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Interventional Oncology
Case Report

Persistent chyluria following renal cryoablation: A case report

College of Medicine, University of Florida, Gainesville, Florida, United States
Department of Radiology, Division of Interventional Radiology, University of Florida, Gainesville, Florida, United States
Department of Urology, University of Florida, Gainesville, Florida, United States
Corresponding author: Robert Evans Heithaus, Department of Radiology, Division of Interventional Radiology, College of Medicine, University of Florida, Gainesville, Florida, United States.
This is an open-access article distributed under the terms of the Creative Commons Attribution-Non Commercial-Share Alike 4.0 License, which allows others to remix, transform, and build upon the work non-commercially, as long as the author is credited and the new creations are licensed under the identical terms.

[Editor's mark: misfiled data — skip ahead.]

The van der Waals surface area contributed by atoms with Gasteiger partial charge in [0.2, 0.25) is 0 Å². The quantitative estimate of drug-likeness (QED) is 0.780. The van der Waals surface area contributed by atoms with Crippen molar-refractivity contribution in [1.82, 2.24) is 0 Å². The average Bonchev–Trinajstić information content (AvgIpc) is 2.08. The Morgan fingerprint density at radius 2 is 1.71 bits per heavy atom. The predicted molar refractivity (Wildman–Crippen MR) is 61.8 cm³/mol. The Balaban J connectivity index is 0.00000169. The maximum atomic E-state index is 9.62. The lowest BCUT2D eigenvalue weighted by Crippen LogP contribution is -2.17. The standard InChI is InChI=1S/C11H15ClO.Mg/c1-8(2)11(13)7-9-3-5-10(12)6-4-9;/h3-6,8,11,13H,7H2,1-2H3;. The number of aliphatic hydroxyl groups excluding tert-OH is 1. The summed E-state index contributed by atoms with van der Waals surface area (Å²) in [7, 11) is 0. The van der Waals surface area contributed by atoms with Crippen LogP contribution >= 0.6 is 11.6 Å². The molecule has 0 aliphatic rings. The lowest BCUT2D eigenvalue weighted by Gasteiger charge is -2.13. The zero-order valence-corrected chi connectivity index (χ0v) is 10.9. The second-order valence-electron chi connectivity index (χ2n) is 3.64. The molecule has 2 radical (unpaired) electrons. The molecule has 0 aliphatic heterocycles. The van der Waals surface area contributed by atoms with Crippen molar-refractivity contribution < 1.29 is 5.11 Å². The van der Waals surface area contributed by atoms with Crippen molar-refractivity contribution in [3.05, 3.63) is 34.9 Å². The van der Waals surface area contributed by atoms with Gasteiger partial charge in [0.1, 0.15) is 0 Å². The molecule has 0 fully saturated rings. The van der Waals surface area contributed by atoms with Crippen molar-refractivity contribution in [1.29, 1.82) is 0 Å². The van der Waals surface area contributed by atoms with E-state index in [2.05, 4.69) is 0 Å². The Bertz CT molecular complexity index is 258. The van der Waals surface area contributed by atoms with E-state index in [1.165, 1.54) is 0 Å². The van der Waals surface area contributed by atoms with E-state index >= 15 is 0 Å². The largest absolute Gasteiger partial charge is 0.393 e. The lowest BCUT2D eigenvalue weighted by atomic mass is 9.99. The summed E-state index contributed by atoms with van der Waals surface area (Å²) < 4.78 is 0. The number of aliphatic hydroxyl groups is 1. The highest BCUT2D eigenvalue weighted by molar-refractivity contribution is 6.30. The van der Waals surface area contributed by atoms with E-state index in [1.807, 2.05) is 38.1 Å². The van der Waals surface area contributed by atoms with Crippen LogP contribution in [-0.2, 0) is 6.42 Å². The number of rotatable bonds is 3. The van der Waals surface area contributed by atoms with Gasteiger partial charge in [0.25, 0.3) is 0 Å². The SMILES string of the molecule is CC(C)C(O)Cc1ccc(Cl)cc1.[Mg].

How to cite this article: Thompson TS, Heithaus RE, Vogel J, Su L. Persistent chyluria following renal cryoablation: A case report. Am J Interv Radiol 2022;6:6.


Chyluria is a rare complication following renal intervention including partial nephrectomy and percutaneous ablation. To date, there are no reported cases of chyluria following renal cryoablation. An 82-year-old female patient at our institution underwent CT-guided percutaneous cryoablation for a renal cell carcinoma and presented with macroscopic fat in the urine 5 months after cryoablation. Presenting symptoms were polyuria, dysuria, and cloudy white urine. CT showed a fat-urine level in the ureter and bladder most consistent with chyluria. The patient experienced several episodes of presumptive lower urinary tract infection following diagnosis for which she was treated medically. Follow-up CT imaging 5 months post-diagnosis revealed persistent fat-fluid level in the collecting system and bladder. Operators performing renal cryoablation should be aware of the clinical and imaging manifestations of this complication.